It is our duty to remember, this President Roosevelt wrote in his Annual Message to Congress in 1904, that a nation has no more right to do injustice to another nation, strong or weak, than an individual has to do injustice to another individual; that the same moral law applies in one case as in the other. But we must also remember that it is as much the duty of the Nation to guard its own rights and its own interests as it is the duty of the individual so to do. Within the Nation the individual has now delegated this right to the state; that is, to the representative of all the individuals, and it is a maxim of the law that for every wrong there is a remedy. But in international law we have not advanced by any means as far as we have advanced in municipal law. There is as yet no judicial way of enforcing a right in international law...

Until some method is devised by which there shall be a degree of international control over offending nations, it would be a wicked thing for the most civilized powers, for those with most sense of international obligations and with keenest and most generous appreciation of the difference between right and wrong, to disarm. If the great civilized nations of the present day should completely disarm, the result would mean an immediate recrudescence of barbarism in one form or another. Under any circumstances a sufficient armament would have to be kept up to serve the purposes of international police; and until international cohesion and the sense of international duties and rights are far more advanced than at present, a nation desirous both of securing respect for itself and of doing good to others must have a force adequate for the work which it feels is allotted to it as its part of the general world duty. Therefore it follows that a self-respecting, just and far-seeing nation should on the one hand endeavor by every means to aid in the development of the various movements which tend to provide substitutes for war, which tend to render nations in their actions toward one another, and indeed toward their own peoples, more responsive to the general sentiment of humane and civilized mankind; and on the other hand it should keep prepared, while scrupulously avoiding wrongdoing itself, to repel any wrong, and in exceptional cases to take action which in a more advanced stage of international relations would come under the head of the exercise of the international police. A great free people owes it to itself and to all mankind not to sink into helplessness before the powers of evil.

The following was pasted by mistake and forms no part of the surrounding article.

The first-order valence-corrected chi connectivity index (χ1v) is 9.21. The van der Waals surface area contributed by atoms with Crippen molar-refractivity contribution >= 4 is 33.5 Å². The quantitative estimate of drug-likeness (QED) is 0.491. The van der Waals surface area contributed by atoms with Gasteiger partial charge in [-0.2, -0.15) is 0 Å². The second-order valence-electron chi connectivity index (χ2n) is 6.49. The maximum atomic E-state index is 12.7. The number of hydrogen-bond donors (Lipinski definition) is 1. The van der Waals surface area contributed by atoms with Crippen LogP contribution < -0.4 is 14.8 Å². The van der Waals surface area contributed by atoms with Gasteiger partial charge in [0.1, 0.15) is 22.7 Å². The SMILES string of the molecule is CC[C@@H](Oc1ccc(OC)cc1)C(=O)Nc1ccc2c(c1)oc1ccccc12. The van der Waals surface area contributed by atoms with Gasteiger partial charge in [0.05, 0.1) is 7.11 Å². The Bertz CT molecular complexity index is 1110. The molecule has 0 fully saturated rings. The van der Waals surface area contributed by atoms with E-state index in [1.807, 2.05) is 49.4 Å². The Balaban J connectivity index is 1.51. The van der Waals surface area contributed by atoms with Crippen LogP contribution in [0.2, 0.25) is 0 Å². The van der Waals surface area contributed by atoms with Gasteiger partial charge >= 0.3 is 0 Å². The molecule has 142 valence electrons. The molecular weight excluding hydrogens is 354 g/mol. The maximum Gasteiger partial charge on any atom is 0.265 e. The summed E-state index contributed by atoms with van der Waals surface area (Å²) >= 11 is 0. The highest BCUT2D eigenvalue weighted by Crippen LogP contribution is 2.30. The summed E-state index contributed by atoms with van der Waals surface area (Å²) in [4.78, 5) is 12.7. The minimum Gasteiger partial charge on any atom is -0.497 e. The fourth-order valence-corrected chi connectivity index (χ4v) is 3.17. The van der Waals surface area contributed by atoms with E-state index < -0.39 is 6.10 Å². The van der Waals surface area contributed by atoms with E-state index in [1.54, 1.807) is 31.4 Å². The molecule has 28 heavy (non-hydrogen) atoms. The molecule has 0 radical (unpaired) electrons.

Later in this same Message, Roosevelt would declaim that [a]ny country whose people conduct themselves well can count upon our hearty friendship. If a nation shows that it knows how to act with reasonable efficiency and decency in social and political matters, if it keeps order and pays its obligations, it need fear no interference from the United States. Chronic wrongdoing, or an impotence which results in a general loosening of the ties of civilized society, may in America, as elsewhere, ultimately require intervention by some civilized nation, and in the Western Hemisphere the adherence of the United States to the Monroe Doctrine may force the United States, however reluctantly, in flagrant cases of such wrongdoing or impotence, to the exercise of an international police power.

It is what is in the immediately preceding paragraph that is the actual 'Roosevelt Corollary' per se but this can only be most fully understood within the context of that which I quoted from Theodore Roosevelt before this and well note, gentle reader, that what comes earlier is replete with references to what amounts to an American 'standard of civilization' test!